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Six-year-old girls use a “Winky Dink” drawing kit on their home TV screen as they watch the kids’ program, 1953. The show, which aired for four years in the 1950s, has been cited as “the first interactive TV show,” especially in light of its “magic drawing screen” — a piece of plastic that stuck to the TV screen, and on which kids (and, no doubt, some adults) would trace the action on the screen.

had one of those. I remember using that kit to help Winky Dink save the world on more than one occasion.

As I grew older, mom was gone a lot and I recall fondly watching The Late Show (there were also the Late Late show and the Late Late Late show, which I would sometimes make myself stay up for), as well as the Million Dollar Movie, which often featured monsters and horror, as you can see in this lovely tribute:

New York television had its own home-grown kids’ shows:

bolton-swift

Here we see Captain Allen Swift from the Popeye show (I cried when he was replaced by Captain Jack McCarthy), Officer Joe Bolton from the Three Stooges, and of course, Bozo the Clown.

Chris and Sandy Becker - Website, 1957

Then there was Sandy Becker – the photo above also appears on the Wikipedia article, and happens to feature yours truly as a guest on the Sandy Becker Show, thanks to some judicious string-pulling by my theatrical mother. Sandy’s show was introduced with Bert Kaempfert’s “That Happy Feeling” – if it sounds strangely similar to “Swingin’ Safari,” that’s no coincidence, since Kaempfert wrote that one too.

kirschner

Not to be forgotten was Claude Kirschner’s Three Ring Circus, proudly sponsored by Junket Rennet Custard (which I don’t think I ever tried), Cocoa Marsh, a competitor to Bosco (that’s Kirschner doing the voice-over), and Bonomo’s Turkish Taffy, the latter of which has made a miraculous and most welcome comeback. Like many of the TV shows of the era, a lot of it was live and impromptu, and when cartoon time came around, Claude would often not know what was being shown; I recall he’d make something up on the fly like “Clowny’s Friends.”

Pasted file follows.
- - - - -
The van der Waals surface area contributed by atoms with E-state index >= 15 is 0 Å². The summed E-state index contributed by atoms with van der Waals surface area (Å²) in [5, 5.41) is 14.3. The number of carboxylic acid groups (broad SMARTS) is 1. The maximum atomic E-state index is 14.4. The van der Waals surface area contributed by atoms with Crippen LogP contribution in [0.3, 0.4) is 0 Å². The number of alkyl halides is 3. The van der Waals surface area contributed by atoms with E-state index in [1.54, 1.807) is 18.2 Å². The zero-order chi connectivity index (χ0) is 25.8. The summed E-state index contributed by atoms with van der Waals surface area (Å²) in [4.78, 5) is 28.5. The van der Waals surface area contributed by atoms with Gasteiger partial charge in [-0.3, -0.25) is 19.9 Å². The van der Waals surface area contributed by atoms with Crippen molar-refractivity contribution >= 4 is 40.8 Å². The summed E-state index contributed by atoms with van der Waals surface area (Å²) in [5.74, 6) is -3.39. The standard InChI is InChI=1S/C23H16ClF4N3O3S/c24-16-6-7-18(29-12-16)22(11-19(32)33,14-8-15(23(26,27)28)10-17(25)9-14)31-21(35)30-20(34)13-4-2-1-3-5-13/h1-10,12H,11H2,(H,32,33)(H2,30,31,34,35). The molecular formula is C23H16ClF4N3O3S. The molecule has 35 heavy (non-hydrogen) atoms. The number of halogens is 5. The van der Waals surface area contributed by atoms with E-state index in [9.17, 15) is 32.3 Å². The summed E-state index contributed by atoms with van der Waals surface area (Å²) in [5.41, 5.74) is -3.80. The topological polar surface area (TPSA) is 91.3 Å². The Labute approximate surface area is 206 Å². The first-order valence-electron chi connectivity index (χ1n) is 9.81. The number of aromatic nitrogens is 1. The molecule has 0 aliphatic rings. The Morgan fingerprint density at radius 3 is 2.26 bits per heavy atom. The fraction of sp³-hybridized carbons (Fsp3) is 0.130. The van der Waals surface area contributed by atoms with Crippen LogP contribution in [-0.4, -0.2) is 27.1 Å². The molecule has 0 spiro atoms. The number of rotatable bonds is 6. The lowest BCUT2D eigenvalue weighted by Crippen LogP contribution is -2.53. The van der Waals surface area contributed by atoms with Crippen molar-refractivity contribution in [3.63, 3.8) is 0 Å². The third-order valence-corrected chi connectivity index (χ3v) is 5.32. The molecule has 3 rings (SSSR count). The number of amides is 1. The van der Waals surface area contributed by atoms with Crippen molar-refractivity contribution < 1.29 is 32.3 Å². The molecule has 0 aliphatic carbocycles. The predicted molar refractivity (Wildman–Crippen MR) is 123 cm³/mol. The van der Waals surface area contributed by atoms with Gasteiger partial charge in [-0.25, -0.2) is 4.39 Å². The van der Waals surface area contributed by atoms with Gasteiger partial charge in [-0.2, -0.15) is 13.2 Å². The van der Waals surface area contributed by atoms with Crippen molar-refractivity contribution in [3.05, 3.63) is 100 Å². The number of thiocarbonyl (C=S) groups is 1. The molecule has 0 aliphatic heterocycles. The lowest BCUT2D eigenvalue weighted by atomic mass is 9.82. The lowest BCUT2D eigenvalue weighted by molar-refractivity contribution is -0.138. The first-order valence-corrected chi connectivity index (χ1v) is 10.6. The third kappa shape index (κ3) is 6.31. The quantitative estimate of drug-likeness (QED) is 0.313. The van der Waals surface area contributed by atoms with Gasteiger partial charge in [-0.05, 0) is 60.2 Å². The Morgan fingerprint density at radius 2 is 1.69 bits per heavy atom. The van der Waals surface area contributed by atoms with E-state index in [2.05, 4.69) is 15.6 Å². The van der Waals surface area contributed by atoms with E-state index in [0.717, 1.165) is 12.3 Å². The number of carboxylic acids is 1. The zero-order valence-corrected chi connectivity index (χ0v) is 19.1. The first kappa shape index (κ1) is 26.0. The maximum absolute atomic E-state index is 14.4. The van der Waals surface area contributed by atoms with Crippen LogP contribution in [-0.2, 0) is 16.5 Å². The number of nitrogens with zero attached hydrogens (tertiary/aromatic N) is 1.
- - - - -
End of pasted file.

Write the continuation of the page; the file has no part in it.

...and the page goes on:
But one of my very favorites was, of course, Captain Kangaroo – my generation’s “Mr. Rogers.”

“Puffin’ Billy” will forever conjure up images of dear Bob Keeshan in my mind.

This is a rabbit hole I could follow forever, the memories just keep coming back in waves. Rabbit hole? Why, that makes me think of Crusader Rabbit… but I’ve got places to go and a dairy assignment to fulfill, so I’d better wrap this up or I’ll be here all day.

The Old Wolf has spoken.

Priced out of the market once again.

The text below is summarized and redacted from an article at PolicyMic – I wanted to share the information but there’s too much that’s unrelated or unsavory at the original site.

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There are plenty of reasons to avoid music festivals in 2014.

From the $12 Bud Lights and vomiting 16-year-olds to sexual assault-ridden crowdsurfing and white people in Native headdresses, your range of deterrents is limitless.

But one stands head and shoulders above the rest: the price of admission.

1967’s Fantasy Fair and Magic Mountain Music Festival, considered the modern era’s first such event, charged $2.00 for a bill that included the Doors, the Byrds and Captain Beefheart.’

Today, you can’t find a decent toothbrush for that price, let alone see some of the most legendary acts in rock history.

Two years later, Woodstock organizers charged $18 for all three days of the iconic festival, which featured performances by Jimi Hendrix and Janis Joplin. That’s $120 in 2014 money, but considering the lineup and how door prices dropped to “free” once more attendees showed up than expected, that might go down as the deal of the century.

For $1 a pop in 1972, you could see pretty much every famous soul singer of the ’60s and ’70s at Wattstax in Los Angeles:

But times have changed. Weekend passes to the 2014 Coachella Valley Music and Arts Festival — America’s most profitable festival — asked a starting price of $375.

Lollapalooza and Bonnaroo clocked in at $234 and $250, respectively. Meanwhile, the “secondary market” costs for people who got edged out by stampeding ticket buyers are astronomical. Forbes reports that Coachella’s average ticket price in this arena was a whopping $825, while festivals like Lolla and Bonnaroo make closer to a humble half thousand.

And of course there’s the Ultra Music Festival, an EDM extravaganza where you pay $399.95 for people to whip their sweaty hair against your face and otherwise freak out in your general vicinity. “Next year, I won’t be going,” former Ultra attendee Matthew Agramonte told the Miami Herald. “Ultra is isolating its fan base that simply can’t afford outrageous prices. What was once a great experience is a ripoff and a great shame.”

Concurrent with these hikes was an influx of corporate brands and advertisers, all chomping at the bit for exposure to the festivals’ captive young consumers. Ad Age reports that brands will spend more than $1.34 billion sponsoring live music events this year, up 4.4% from 2013.

That means plenty more Heineken, Red Bull, Samsung and Sephora between you and the music. Hair washing stations by Garnier and “gaming tents” by Mattel are welcome to some but completely pointless to others who just came to check out the acts.

Such interlopers have become fixtures of the modern live music experience, so profitable, in fact, that corporate events are even popping up on their periphery: